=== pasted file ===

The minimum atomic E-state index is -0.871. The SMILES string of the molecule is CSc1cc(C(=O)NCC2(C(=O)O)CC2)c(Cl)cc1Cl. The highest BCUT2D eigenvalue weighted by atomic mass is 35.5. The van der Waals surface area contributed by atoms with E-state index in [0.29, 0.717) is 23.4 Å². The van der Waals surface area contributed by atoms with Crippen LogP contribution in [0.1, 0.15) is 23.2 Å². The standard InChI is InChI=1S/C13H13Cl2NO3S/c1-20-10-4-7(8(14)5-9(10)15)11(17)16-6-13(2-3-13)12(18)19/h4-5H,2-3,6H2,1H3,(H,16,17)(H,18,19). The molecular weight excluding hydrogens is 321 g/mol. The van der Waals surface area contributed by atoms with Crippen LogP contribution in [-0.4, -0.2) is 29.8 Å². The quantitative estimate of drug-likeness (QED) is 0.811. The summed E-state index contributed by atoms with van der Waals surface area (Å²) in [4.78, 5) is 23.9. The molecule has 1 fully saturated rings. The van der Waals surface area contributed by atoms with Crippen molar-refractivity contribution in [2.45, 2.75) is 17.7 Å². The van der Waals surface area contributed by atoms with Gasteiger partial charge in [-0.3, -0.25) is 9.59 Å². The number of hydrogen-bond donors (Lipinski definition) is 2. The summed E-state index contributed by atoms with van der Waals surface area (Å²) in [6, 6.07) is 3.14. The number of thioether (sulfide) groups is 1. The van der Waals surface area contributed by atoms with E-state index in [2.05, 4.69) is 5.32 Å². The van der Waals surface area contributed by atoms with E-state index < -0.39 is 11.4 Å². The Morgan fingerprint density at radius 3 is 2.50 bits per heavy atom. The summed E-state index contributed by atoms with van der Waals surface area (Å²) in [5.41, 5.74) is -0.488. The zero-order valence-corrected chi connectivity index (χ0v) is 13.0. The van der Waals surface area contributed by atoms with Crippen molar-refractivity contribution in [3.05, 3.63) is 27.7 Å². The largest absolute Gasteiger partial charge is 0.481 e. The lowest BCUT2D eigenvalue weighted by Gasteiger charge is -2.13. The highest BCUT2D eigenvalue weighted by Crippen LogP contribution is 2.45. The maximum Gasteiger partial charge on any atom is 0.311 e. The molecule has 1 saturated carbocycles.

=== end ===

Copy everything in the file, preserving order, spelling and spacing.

The minimum atomic E-state index is -0.871. The SMILES string of the molecule is CSc1cc(C(=O)NCC2(C(=O)O)CC2)c(Cl)cc1Cl. The highest BCUT2D eigenvalue weighted by atomic mass is 35.5. The van der Waals surface area contributed by atoms with E-state index in [0.29, 0.717) is 23.4 Å². The van der Waals surface area contributed by atoms with Crippen LogP contribution in [0.1, 0.15) is 23.2 Å². The standard InChI is InChI=1S/C13H13Cl2NO3S/c1-20-10-4-7(8(14)5-9(10)15)11(17)16-6-13(2-3-13)12(18)19/h4-5H,2-3,6H2,1H3,(H,16,17)(H,18,19). The molecular weight excluding hydrogens is 321 g/mol. The van der Waals surface area contributed by atoms with Crippen LogP contribution in [-0.4, -0.2) is 29.8 Å². The quantitative estimate of drug-likeness (QED) is 0.811. The summed E-state index contributed by atoms with van der Waals surface area (Å²) in [4.78, 5) is 23.9. The molecule has 1 fully saturated rings. The van der Waals surface area contributed by atoms with Crippen molar-refractivity contribution in [2.45, 2.75) is 17.7 Å². The van der Waals surface area contributed by atoms with Gasteiger partial charge in [-0.3, -0.25) is 9.59 Å². The number of hydrogen-bond donors (Lipinski definition) is 2. The summed E-state index contributed by atoms with van der Waals surface area (Å²) in [6, 6.07) is 3.14. The number of thioether (sulfide) groups is 1. The van der Waals surface area contributed by atoms with E-state index in [2.05, 4.69) is 5.32 Å². The van der Waals surface area contributed by atoms with E-state index < -0.39 is 11.4 Å². The Morgan fingerprint density at radius 3 is 2.50 bits per heavy atom. The summed E-state index contributed by atoms with van der Waals surface area (Å²) in [5.41, 5.74) is -0.488. The zero-order valence-corrected chi connectivity index (χ0v) is 13.0. The van der Waals surface area contributed by atoms with Crippen molar-refractivity contribution in [3.05, 3.63) is 27.7 Å². The largest absolute Gasteiger partial charge is 0.481 e. The lowest BCUT2D eigenvalue weighted by Gasteiger charge is -2.13. The highest BCUT2D eigenvalue weighted by Crippen LogP contribution is 2.45. The maximum Gasteiger partial charge on any atom is 0.311 e. The molecule has 1 saturated carbocycles.